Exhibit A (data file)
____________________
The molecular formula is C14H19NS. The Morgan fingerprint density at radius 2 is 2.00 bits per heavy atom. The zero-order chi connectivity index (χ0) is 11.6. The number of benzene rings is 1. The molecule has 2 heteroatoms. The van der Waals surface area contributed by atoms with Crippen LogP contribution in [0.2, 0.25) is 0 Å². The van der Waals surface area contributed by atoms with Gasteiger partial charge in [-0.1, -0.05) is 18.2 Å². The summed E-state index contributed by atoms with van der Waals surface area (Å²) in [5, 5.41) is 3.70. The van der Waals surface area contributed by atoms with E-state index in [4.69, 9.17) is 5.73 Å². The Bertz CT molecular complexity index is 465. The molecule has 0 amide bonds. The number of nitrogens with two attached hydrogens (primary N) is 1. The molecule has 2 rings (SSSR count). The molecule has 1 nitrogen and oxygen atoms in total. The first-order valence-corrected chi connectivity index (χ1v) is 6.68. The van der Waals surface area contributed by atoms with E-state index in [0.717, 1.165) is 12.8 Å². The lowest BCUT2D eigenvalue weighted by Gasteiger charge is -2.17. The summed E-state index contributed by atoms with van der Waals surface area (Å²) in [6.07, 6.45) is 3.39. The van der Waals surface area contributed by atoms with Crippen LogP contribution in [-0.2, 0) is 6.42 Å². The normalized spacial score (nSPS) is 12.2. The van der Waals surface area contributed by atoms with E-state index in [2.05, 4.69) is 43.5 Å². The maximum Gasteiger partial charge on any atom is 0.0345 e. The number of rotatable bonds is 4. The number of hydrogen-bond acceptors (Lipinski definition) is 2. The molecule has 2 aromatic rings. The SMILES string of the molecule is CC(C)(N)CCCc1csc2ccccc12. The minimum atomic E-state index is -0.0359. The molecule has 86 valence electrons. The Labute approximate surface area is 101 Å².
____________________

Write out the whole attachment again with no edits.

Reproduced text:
The molecular formula is C14H19NS. The Morgan fingerprint density at radius 2 is 2.00 bits per heavy atom. The zero-order chi connectivity index (χ0) is 11.6. The number of benzene rings is 1. The molecule has 2 heteroatoms. The van der Waals surface area contributed by atoms with Crippen LogP contribution in [0.2, 0.25) is 0 Å². The van der Waals surface area contributed by atoms with Gasteiger partial charge in [-0.1, -0.05) is 18.2 Å². The summed E-state index contributed by atoms with van der Waals surface area (Å²) in [5, 5.41) is 3.70. The van der Waals surface area contributed by atoms with E-state index in [4.69, 9.17) is 5.73 Å². The Bertz CT molecular complexity index is 465. The molecule has 0 amide bonds. The number of nitrogens with two attached hydrogens (primary N) is 1. The molecule has 2 rings (SSSR count). The molecule has 1 nitrogen and oxygen atoms in total. The first-order valence-corrected chi connectivity index (χ1v) is 6.68. The van der Waals surface area contributed by atoms with E-state index in [0.717, 1.165) is 12.8 Å². The lowest BCUT2D eigenvalue weighted by Gasteiger charge is -2.17. The summed E-state index contributed by atoms with van der Waals surface area (Å²) in [6.07, 6.45) is 3.39. The van der Waals surface area contributed by atoms with Crippen LogP contribution in [-0.2, 0) is 6.42 Å². The normalized spacial score (nSPS) is 12.2. The van der Waals surface area contributed by atoms with E-state index in [2.05, 4.69) is 43.5 Å². The maximum Gasteiger partial charge on any atom is 0.0345 e. The number of rotatable bonds is 4. The number of hydrogen-bond acceptors (Lipinski definition) is 2. The molecule has 2 aromatic rings. The SMILES string of the molecule is CC(C)(N)CCCc1csc2ccccc12. The minimum atomic E-state index is -0.0359. The molecule has 86 valence electrons. The Labute approximate surface area is 101 Å².